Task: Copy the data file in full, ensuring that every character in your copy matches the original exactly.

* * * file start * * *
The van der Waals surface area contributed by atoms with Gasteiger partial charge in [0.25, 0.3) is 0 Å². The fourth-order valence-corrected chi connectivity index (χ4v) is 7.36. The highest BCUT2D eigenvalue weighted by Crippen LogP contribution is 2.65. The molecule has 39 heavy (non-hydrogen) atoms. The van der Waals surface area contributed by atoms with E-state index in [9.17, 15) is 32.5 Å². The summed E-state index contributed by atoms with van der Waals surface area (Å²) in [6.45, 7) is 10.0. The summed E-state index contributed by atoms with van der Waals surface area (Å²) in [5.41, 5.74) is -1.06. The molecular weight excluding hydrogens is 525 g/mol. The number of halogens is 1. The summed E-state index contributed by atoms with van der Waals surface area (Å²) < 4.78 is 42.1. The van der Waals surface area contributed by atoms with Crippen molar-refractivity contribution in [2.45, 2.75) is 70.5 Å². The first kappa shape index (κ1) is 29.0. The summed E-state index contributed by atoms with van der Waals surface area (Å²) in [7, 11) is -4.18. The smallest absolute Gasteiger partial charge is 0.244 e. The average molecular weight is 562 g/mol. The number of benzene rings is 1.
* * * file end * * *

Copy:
The van der Waals surface area contributed by atoms with Gasteiger partial charge in [0.25, 0.3) is 0 Å². The fourth-order valence-corrected chi connectivity index (χ4v) is 7.36. The highest BCUT2D eigenvalue weighted by Crippen LogP contribution is 2.65. The molecule has 39 heavy (non-hydrogen) atoms. The van der Waals surface area contributed by atoms with E-state index in [9.17, 15) is 32.5 Å². The summed E-state index contributed by atoms with van der Waals surface area (Å²) in [6.45, 7) is 10.0. The summed E-state index contributed by atoms with van der Waals surface area (Å²) in [5.41, 5.74) is -1.06. The molecular weight excluding hydrogens is 525 g/mol. The number of halogens is 1. The summed E-state index contributed by atoms with van der Waals surface area (Å²) < 4.78 is 42.1. The van der Waals surface area contributed by atoms with Crippen molar-refractivity contribution in [2.45, 2.75) is 70.5 Å². The first kappa shape index (κ1) is 29.0. The summed E-state index contributed by atoms with van der Waals surface area (Å²) in [7, 11) is -4.18. The smallest absolute Gasteiger partial charge is 0.244 e. The average molecular weight is 562 g/mol. The number of benzene rings is 1.